Can Institutions Resolve Ethnic Conflict?

31 Pages Posted: 24 Feb 2005

See all articles by William Easterly

William Easterly

New York University - Department of Economics

Multiple version iconThere are 2 versions of this paper

Date Written: November 30, 1999

Abstract

November 2000

Ethnic diversity has a more adverse effect on economic policy and growth when a government's institutions are poor. But poor institutions have an even more adverse effect on growth and policy when ethnic diversity is high.

High-quality institutions - reflected in such factors as rule of law, bureaucratic quality, freedom from government expropriation, and freedom from government repudiation of contracts - mitigate the adverse economic effects of ethnic fractionalization identified by Easterly and Levine (1997) and others.

Ethnic diversity has a more adverse effect on economic policy and growth when a government's institutions are poor. But poor institutions have an even more adverse effect on growth and policy when ethnic diversity is high. In countries where the institutions are good enough, however, ethnic diversity does not lessen growth or worsen economic policies.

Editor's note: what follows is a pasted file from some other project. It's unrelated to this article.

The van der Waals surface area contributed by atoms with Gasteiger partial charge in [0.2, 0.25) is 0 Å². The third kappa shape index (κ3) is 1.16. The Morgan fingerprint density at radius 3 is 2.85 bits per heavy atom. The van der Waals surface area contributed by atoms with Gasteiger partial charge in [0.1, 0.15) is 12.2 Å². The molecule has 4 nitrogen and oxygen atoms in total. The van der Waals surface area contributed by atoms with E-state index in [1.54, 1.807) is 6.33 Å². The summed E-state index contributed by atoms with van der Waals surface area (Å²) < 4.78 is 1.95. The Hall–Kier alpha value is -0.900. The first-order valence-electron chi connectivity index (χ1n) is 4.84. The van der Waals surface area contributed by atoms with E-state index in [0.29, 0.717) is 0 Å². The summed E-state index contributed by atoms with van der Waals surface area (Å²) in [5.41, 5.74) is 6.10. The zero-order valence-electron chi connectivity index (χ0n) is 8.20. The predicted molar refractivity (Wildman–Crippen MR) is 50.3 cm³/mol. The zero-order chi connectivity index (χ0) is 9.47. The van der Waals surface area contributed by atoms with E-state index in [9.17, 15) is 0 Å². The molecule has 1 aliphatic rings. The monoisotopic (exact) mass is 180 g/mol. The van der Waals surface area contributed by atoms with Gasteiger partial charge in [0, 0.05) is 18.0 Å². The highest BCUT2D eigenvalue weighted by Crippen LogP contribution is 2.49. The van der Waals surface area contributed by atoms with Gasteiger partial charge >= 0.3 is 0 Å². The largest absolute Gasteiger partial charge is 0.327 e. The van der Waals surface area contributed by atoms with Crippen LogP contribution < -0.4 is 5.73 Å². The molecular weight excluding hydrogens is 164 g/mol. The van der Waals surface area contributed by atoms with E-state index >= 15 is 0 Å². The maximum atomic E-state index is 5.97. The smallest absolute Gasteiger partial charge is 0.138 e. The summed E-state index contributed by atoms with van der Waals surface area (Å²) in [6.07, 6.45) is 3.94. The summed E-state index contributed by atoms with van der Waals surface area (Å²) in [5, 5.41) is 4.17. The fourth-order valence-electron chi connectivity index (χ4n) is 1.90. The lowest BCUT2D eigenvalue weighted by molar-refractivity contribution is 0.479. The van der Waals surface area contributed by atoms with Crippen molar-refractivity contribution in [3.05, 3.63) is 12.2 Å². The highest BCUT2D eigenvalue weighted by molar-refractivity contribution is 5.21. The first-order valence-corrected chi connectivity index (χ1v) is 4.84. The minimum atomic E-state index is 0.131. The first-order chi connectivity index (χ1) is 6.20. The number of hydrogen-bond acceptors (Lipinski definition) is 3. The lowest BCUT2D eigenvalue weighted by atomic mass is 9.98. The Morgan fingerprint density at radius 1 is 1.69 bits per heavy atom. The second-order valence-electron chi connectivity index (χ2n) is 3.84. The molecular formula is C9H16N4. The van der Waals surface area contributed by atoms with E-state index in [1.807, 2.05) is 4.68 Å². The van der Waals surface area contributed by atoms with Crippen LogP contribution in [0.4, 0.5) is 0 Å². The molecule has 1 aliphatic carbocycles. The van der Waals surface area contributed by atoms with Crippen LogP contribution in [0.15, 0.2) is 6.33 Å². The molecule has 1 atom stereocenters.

Good institutions also reduce the risk of wars and genocides that might otherwise result from ethnic fractionalization. However, these forms of violence are not the channel through which ethnic fragmentation and its interaction with institutions affect economic growth.

Ethnically diverse nations that want to endure in peace and prosperity must build good institutions.

This paper - a product of Macroeconomics and Growth, Development Research Group - is part of a larger effort in the group to study the political economy of policymaking and institutions.

Suggested Citation

Easterly, William, Can Institutions Resolve Ethnic Conflict? (November 30, 1999). World Bank Policy Research Working Paper No. 2482. Available at SSRN: https://ssrn.com/abstract=632552 or http://dx.doi.org/10.2139/ssrn.632552

William Easterly (Contact Author)

New York University - Department of Economics ( email )

269 Mercer Street
New York, NY 10003
United States

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